An Open Door for Shared Leadership

An Open Door for Shared Leadership

Jill Ellens and I both arrived in the parking lot of Brookside Christian Reformed Church in Grand Rapids, Mich., at 7:50 a.m. Ellens is the member and community life coordinator at Brookside. As director of the denomination’s new Leadership Diversity initiative, I was there to talk with her and others about how their congregation shares leadership.

We walked through the front entrance together, and Ellens introduced me to the administrative assistant, Nick Remelts. I also noticed Phyllis Moes, the pastoral care and worship ministry coordinator, working at her desk. We invited them to join us for the conversation.

Brookside has a team of 12 staff members (both full and part time) plus council members and other volunteers who serve the congregation and a neighborhood with racial, gender, age, cultural, and socioeconomic diversity. The staff meet together each weekday morning for a time of devotions, check-in, and prayer. It’s just one way they’ve created structure and space for various leaders to thrive.

Shared leadership is a value that Brookside holds tightly. Even before Rev. Paul DeVries accepted a call to be senior pastor at the church, the former pastor, Rev. Norm Meyer, emphasized the value of sharing leadership in order to maximize everyone’s gifts and truly serve all of the people and groups of their congregation.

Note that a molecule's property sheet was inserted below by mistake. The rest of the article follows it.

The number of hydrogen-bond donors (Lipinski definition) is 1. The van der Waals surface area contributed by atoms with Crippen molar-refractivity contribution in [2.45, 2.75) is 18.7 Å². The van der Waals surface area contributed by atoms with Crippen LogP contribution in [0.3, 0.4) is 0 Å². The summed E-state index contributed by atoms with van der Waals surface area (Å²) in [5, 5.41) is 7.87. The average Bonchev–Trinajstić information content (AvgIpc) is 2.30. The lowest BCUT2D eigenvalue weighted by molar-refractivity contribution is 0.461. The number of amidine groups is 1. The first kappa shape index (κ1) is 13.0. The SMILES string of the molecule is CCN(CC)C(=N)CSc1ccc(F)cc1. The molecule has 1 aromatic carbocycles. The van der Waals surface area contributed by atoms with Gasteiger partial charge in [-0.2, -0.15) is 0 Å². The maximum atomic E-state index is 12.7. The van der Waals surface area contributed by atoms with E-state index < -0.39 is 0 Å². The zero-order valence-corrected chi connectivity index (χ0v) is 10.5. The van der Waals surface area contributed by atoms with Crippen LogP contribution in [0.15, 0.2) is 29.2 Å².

DeVries said it takes qualities like self-awareness, self-confidence, and inviting others into decision-making for shared leadership to work. While some leaders might be concerned about giving up the reins for certain decisions, DeVries said, “You do not lose anything. Shared leadership is not a zero-sum game.”

As the Brookside staff pointed out, shared leadership is not always easy. It takes intentionality from everyone. Ellens explained that each leader takes responsibility for developing characteristics such as humility, good communication, respect, and trust. These variables are foundational in “wrestling through issues and supporting different opinions,” she said.

She also added that it is important “to know what we need to help each other be successful.” Working together has to do with people feeling secure and not threatened.

Moes agreed. She said sharing leadership is crucial in her role of providing pastoral care. While she considers it a gift to come alongside people in a pastoral care role, she acknowledged that she must discern when it might be necessary to ask DeVries to join her for a visit and at what point to involve him. They rely on each other.  

DeVries said senior leaders have a special role to play in fostering an environment that allows for shared leadership. While the pastor can be the visionary of a congregation, DeVries said, he or she must also allow space for creativity and empower others to share their gifts and leadership as well.

“Good leaders influence and make good leaders,” he said, adding that getting to know people well is key to helping to understand people’s strengths and weaknesses. After that, it involves inviting people into leadership roles and encouraging them to take risks.

The lessons I learned from Brookside will be valuable to me as I work to support, encourage, and develop the leadership gifts in people who are underrepresented in the CRCNA. What the Brookside staff are demonstrating is that your ethnic background, age, and gender do not matter. Everyone has the potential to shine as God opens a door to shared leadership—not doing it alone, but serving together for God’s glory! 

About the Author

Denise Posie is the director of Leadership Diversity: Women's and Ethnic Ministry

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